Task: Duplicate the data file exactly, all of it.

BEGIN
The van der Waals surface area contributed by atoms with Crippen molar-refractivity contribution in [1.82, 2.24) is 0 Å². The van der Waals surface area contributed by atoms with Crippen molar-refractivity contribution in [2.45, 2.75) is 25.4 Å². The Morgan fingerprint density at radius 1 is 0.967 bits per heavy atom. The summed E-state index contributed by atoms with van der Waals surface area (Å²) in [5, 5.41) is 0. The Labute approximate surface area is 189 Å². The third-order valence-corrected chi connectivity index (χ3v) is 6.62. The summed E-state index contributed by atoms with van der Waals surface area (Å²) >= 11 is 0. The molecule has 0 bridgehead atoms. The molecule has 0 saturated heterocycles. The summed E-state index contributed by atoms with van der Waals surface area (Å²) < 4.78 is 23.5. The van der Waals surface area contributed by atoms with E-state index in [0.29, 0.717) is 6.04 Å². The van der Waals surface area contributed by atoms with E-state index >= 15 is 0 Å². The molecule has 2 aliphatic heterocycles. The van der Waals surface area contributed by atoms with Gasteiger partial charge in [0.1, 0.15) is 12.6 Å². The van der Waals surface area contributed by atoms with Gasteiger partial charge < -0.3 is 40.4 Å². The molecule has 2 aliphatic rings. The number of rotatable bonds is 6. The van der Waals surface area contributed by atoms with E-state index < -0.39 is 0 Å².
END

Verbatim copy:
The van der Waals surface area contributed by atoms with Crippen molar-refractivity contribution in [1.82, 2.24) is 0 Å². The van der Waals surface area contributed by atoms with Crippen molar-refractivity contribution in [2.45, 2.75) is 25.4 Å². The Morgan fingerprint density at radius 1 is 0.967 bits per heavy atom. The summed E-state index contributed by atoms with van der Waals surface area (Å²) in [5, 5.41) is 0. The Labute approximate surface area is 189 Å². The third-order valence-corrected chi connectivity index (χ3v) is 6.62. The summed E-state index contributed by atoms with van der Waals surface area (Å²) >= 11 is 0. The molecule has 0 bridgehead atoms. The molecule has 0 saturated heterocycles. The summed E-state index contributed by atoms with van der Waals surface area (Å²) < 4.78 is 23.5. The van der Waals surface area contributed by atoms with E-state index in [0.29, 0.717) is 6.04 Å². The van der Waals surface area contributed by atoms with E-state index >= 15 is 0 Å². The molecule has 2 aliphatic heterocycles. The van der Waals surface area contributed by atoms with Gasteiger partial charge in [0.1, 0.15) is 12.6 Å². The van der Waals surface area contributed by atoms with Gasteiger partial charge < -0.3 is 40.4 Å². The molecule has 2 aliphatic rings. The number of rotatable bonds is 6. The van der Waals surface area contributed by atoms with E-state index < -0.39 is 0 Å².